Review: The Storyteller's Daughter

I was recently offered an advance copy of The Storyteller's Daughter by Victoria McCombs in exchange for my honest review. This book is a retelling of "Rumpelstiltskin," a story I've read a couple other adaptations of. This version was more similar to the way it was presented in ABC's Once Upon a Time than the loose interpretations I've read in the past. The book also seems more appropriate for younger audiences than some of the ones I've read in the past. It is marketed toward fans of Gail Carson Levine and Jessica Day George, which seems appropriate due to the simplistic storytelling style and first person narrative. There were aspects of it that bugged me as an older ready, but I think it's a great book for teenagers who love fairy tales and princesses. It will be released by Parliament Press on July 14th.


The Storyteller's Daughter is set in a world where everyone has a magical power except for the main character, Cosette. The world reminded me of the anime My Hero Academia, though it never quite reached that level of creativity. Most of the powers listed were mundane such as singing, storytelling, and a hilariously bizarre ability to turn apples into peaches on Saturdays. I would have loved to see more about how these powers are incorporated into the kingdom of Westfallen, but there is little mention aside from needing the abilities to help with the war effort. However, the soldiers' abilities must not be enough for the kingdom to win the war or the king wouldn't have needed someone who can spin straw into gold so he can end it through monetary means. The only character whose magical abilities have any relevance to the story is Rumpelstiltskin, who has seemingly limitless magic despite being under a mysterious curse.

No matter how hard I tried, I found that I had trouble relating to Cosette. She was supposed to sympathetic because of her insecurities over not having a superpower like the rest of the people in her kingdom, but she came off as a Mary Sue regardless. Every eligible man she met seemed to be madly in love with her, and her rejections of them seemed to come from a place of arrogant elitism. Aside from that, she had all of her problems solved for her by Rumpelstiltskin, even at times when it didn't seem feasible for him to be able to help her. I appreciate that he briefly addressed the issue of Cosette getting too spoiled after being taken from her parents' tavern to live in a palace with a maid, but that was never brought up again after Cosette decided that he was wrong. There was no point in the book where I felt as though she earned any of the things that were offered to her as a result of her father's story that she could spin straw into gold. She reminded me of Bella Swan from the Twilight books.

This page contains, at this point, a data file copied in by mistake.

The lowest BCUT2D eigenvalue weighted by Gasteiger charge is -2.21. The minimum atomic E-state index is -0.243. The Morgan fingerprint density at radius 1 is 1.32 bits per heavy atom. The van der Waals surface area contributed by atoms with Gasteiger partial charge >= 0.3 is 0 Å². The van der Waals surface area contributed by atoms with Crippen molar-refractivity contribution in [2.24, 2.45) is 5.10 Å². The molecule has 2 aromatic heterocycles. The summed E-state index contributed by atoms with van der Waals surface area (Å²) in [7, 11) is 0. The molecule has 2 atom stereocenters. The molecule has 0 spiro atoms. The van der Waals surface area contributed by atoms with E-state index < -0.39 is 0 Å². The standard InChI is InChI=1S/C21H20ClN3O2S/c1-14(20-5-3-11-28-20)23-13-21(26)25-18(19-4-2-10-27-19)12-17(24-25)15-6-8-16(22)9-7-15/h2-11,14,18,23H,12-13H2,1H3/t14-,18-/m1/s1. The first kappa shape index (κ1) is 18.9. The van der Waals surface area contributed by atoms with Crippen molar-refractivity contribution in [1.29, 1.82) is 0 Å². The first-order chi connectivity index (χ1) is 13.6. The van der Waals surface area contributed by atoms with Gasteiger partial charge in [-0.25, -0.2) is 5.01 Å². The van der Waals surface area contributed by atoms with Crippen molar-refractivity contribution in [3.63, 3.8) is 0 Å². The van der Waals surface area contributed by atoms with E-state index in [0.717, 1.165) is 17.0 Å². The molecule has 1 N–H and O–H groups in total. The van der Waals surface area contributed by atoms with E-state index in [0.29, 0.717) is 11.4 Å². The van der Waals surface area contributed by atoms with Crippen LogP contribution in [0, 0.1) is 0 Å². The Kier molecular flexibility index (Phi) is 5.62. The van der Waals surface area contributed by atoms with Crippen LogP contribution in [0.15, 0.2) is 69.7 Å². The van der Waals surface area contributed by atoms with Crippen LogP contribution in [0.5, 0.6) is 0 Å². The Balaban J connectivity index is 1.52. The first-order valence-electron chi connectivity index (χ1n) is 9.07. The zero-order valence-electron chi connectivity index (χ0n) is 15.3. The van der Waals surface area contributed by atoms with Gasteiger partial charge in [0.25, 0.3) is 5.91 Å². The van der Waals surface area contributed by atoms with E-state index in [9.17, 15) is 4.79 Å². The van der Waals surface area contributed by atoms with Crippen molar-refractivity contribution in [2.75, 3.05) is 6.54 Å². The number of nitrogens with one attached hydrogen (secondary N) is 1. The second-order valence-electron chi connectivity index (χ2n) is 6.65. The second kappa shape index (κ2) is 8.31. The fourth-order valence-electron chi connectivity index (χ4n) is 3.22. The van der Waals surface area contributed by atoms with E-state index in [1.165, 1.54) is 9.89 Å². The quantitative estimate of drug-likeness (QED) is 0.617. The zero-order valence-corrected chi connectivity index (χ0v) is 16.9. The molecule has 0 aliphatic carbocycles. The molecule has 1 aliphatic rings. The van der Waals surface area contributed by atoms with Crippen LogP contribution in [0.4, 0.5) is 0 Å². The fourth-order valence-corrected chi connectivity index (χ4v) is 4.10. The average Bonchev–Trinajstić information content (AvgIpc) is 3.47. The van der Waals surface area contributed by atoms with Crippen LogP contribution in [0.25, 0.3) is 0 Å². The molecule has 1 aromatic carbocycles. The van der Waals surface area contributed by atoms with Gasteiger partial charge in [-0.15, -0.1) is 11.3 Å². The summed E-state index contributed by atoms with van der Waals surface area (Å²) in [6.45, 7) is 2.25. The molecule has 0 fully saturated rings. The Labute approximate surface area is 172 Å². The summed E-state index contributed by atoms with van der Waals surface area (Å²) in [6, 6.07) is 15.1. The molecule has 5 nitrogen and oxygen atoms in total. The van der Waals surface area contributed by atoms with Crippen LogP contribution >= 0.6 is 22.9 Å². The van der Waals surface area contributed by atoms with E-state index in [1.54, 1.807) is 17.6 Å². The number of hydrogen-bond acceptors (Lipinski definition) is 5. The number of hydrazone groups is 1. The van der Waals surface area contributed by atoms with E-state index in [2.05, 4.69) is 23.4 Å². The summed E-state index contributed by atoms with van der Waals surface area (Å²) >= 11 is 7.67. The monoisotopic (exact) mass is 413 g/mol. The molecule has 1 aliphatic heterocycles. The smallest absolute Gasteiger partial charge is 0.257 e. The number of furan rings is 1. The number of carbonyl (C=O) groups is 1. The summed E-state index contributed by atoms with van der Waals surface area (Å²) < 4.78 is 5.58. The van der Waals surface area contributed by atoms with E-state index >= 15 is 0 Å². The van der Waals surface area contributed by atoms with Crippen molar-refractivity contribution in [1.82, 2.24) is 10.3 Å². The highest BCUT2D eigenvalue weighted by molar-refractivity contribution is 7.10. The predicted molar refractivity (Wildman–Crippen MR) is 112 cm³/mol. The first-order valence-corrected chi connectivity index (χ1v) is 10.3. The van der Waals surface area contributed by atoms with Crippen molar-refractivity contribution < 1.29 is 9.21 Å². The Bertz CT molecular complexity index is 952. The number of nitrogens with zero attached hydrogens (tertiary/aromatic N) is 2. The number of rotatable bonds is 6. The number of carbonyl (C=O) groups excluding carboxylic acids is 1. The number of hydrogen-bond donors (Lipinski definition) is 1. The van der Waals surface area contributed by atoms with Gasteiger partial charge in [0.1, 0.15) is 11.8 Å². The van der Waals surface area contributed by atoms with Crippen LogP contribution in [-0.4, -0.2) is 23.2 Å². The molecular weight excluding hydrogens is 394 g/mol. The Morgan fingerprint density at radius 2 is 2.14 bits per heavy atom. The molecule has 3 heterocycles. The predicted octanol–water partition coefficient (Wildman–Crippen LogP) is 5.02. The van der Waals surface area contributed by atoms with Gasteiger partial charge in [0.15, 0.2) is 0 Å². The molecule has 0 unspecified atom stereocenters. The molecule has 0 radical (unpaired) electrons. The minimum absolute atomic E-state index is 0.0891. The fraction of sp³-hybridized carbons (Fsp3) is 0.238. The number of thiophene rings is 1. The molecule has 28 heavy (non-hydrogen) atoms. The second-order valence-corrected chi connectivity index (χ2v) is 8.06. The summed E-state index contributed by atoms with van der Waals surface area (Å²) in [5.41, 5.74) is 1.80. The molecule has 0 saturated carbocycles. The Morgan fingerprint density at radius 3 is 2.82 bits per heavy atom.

Rumpelstiltskin, on the other hand, was more flawed and interesting than Cosette, but calling his situation a curse seemed like a gross exaggeration. Sure, he couldn't leave the castle, but in exchange, he had unlimited power at his command and an extended lifespan without any of the detriments of growing old. It seems like the author wanted to build him up as a tragic Phantom of the Opera/"Beauty and the Beast" figure, but he was often described as handsome and didn't require Cosette to look past any sort of gruff exterior to see his true self. It's no wonder he was attracted to someone as young and lovely as Cosette at his age, but making him a love interest bordered on creepy territory for me. He came off as a father figure, giving her sage advice from his long life and helping her stay out of trouble by keeping up the guise that she could spin straw into gold. Rumpelstiltskin had a difficult life and lost his first wife, but it felt more appropriate to me for him to want one last reprieve than to start over again as though his past never happened.

The Storyteller's Daughter was a nice light romance that was a quick and easy read. It would be great for teenage readers who enjoy paranormal love triangles like the Twilight series. In spite of all the king's threats to kill Cosette if she didn't succeed to spin straw into gold, I never felt worried for her because Rumpelstiltskin was there to save her at every turn. If I could make a suggestion to the author, it would be to include a situation where Rumpelstiltskin was unable to help Cosette, forcing her to come up with a way out on her own merit despite not having a superpower. I also wished she had chosen a different love interest because I think she would have had more to offer to a relationship with someone her own age. Overall, The Storyteller's Daughter is a nice starter book for young readers who want to break into the fairy tale adaptation genre. Look for it at your preferred bookseller on July 14th.

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